“Modest but Well-Deserved Claims”: The Friendship of Samuel Fox and Joseph Bosworth and the Study of Anglo-Saxon in the Nineteenth Century

In: Amsterdamer Beiträge zur älteren Germanistik
Author: Daniel Thomas1
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  • 1 University of Oxford, Großbritannien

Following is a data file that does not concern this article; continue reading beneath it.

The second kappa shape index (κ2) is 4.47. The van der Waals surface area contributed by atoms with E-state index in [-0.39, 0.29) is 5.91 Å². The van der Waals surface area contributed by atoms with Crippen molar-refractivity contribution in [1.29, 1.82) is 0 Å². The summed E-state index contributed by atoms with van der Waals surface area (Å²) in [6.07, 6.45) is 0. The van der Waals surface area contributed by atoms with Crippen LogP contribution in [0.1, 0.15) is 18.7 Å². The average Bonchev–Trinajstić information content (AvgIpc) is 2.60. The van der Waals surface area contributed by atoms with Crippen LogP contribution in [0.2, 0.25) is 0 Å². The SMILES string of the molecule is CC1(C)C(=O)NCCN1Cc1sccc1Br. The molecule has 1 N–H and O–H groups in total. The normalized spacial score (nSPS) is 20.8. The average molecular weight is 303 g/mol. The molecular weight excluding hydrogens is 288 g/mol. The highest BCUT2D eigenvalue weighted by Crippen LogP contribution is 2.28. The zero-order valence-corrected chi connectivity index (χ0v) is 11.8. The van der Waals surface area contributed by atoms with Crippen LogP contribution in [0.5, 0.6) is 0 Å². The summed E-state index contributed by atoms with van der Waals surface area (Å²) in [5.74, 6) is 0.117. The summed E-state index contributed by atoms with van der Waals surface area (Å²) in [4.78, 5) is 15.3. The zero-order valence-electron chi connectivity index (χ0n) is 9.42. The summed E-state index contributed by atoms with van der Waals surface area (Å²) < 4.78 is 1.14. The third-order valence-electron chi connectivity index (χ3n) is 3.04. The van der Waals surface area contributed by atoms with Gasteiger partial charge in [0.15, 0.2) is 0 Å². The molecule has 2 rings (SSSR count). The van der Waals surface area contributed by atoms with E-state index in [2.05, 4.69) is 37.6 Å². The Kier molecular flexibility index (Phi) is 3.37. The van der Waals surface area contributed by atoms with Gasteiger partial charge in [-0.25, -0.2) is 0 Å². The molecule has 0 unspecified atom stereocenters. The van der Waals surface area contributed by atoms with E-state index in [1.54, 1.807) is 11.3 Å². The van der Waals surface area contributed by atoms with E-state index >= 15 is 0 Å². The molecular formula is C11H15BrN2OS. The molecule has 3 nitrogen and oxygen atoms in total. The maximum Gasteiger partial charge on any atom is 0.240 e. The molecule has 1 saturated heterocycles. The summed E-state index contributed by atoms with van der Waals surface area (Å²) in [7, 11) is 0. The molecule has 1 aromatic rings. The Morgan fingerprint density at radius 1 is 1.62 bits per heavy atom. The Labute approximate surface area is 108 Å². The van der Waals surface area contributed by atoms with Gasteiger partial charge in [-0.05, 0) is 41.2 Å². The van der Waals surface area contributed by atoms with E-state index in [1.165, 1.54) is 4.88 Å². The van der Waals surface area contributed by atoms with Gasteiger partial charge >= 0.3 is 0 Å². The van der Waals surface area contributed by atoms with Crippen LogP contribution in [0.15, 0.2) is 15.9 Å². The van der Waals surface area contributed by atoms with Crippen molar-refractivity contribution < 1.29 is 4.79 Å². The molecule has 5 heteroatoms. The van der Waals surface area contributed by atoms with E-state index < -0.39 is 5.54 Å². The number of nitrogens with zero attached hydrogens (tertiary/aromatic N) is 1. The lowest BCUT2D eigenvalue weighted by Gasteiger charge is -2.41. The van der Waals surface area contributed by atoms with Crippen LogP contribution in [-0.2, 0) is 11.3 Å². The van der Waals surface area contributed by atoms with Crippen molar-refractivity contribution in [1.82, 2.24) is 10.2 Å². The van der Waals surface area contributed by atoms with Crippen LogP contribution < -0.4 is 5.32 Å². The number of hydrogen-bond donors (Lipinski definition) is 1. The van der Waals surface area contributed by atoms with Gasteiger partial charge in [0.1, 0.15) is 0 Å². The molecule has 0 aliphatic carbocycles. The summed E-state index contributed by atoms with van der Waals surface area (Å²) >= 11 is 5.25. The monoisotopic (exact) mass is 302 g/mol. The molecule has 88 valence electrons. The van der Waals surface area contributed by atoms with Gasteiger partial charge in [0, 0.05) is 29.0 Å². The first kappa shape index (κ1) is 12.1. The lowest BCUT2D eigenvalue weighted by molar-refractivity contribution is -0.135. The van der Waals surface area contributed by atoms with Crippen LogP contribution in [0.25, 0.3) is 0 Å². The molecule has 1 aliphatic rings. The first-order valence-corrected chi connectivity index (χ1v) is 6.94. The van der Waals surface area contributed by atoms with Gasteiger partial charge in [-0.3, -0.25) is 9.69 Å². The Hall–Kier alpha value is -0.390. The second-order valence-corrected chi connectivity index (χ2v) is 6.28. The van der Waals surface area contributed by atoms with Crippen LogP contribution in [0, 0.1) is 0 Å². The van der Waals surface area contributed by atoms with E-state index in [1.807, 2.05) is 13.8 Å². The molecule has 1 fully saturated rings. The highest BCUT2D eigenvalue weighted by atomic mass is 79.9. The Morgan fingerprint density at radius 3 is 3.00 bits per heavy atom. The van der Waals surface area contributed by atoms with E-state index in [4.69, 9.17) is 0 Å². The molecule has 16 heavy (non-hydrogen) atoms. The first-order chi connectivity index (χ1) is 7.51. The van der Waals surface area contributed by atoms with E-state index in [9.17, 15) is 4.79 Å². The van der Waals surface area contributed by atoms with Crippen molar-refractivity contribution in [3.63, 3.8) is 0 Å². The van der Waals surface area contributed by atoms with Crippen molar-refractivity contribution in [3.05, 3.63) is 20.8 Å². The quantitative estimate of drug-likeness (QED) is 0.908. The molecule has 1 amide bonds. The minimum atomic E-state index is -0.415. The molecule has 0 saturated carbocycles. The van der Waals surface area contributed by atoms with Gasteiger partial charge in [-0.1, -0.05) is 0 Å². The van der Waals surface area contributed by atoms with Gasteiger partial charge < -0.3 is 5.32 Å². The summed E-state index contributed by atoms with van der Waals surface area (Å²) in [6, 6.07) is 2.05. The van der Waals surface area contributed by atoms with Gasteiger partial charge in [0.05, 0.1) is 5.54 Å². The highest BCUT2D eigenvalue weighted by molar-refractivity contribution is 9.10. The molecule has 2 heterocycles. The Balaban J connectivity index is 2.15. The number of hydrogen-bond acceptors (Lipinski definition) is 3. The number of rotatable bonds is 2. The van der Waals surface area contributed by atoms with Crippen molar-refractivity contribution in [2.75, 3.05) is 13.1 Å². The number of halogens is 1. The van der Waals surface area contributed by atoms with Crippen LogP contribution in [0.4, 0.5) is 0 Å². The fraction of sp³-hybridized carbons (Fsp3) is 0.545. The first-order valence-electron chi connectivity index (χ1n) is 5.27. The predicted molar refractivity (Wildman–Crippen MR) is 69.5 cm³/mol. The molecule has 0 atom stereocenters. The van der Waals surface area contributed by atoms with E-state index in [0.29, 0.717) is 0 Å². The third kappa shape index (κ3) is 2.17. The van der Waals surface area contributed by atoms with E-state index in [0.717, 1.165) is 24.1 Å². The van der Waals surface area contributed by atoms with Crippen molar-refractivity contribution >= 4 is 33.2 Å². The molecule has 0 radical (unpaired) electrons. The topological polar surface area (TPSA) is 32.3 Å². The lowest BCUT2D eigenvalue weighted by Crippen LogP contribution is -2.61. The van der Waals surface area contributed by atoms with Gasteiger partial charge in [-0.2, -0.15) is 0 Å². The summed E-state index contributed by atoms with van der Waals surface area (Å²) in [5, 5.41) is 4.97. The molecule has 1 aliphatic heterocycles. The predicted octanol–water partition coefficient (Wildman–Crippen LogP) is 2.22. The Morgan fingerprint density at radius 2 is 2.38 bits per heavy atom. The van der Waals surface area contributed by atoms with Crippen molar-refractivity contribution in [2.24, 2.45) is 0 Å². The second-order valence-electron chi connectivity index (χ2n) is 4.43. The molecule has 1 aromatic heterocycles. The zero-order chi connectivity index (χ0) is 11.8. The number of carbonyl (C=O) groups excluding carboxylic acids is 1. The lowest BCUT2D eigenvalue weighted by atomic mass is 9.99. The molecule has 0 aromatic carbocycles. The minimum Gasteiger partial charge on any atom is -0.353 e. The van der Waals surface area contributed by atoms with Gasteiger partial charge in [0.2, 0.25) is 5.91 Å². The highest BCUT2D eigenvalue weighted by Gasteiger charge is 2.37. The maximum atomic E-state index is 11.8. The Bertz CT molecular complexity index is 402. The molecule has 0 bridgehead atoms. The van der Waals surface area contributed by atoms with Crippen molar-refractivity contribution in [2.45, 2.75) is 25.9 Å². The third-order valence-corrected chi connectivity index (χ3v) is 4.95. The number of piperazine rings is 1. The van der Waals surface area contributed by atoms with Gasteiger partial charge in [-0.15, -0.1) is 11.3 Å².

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Joseph Bosworth’s copy of Samuel Fox’s 1835 edition of The Metres of Boethius, presented to him by the editor, contains (pasted to the covers) a fragmentary record of the correspondence between the two men which must have extended from 1833 until Fox’s death in 1870. Partial and short as it is, this record of the two men’s correspondence, read in the context of other contemporary documents, gives an interesting (and sometimes amusing) insight into the practice of Anglo-Saxon scholarship in the period. This article will present the letters in this context, and examine the lasting friendship and collaboration of Fox and Bosworth against a backdrop of controversy, religious dispute, and patriotic fervour. In so doing, this article will also consider the legacy of Samuel Fox, a scholar now routinely marginalized in histories of the discipline, but who was held in high regard by at least some of his contemporaries.

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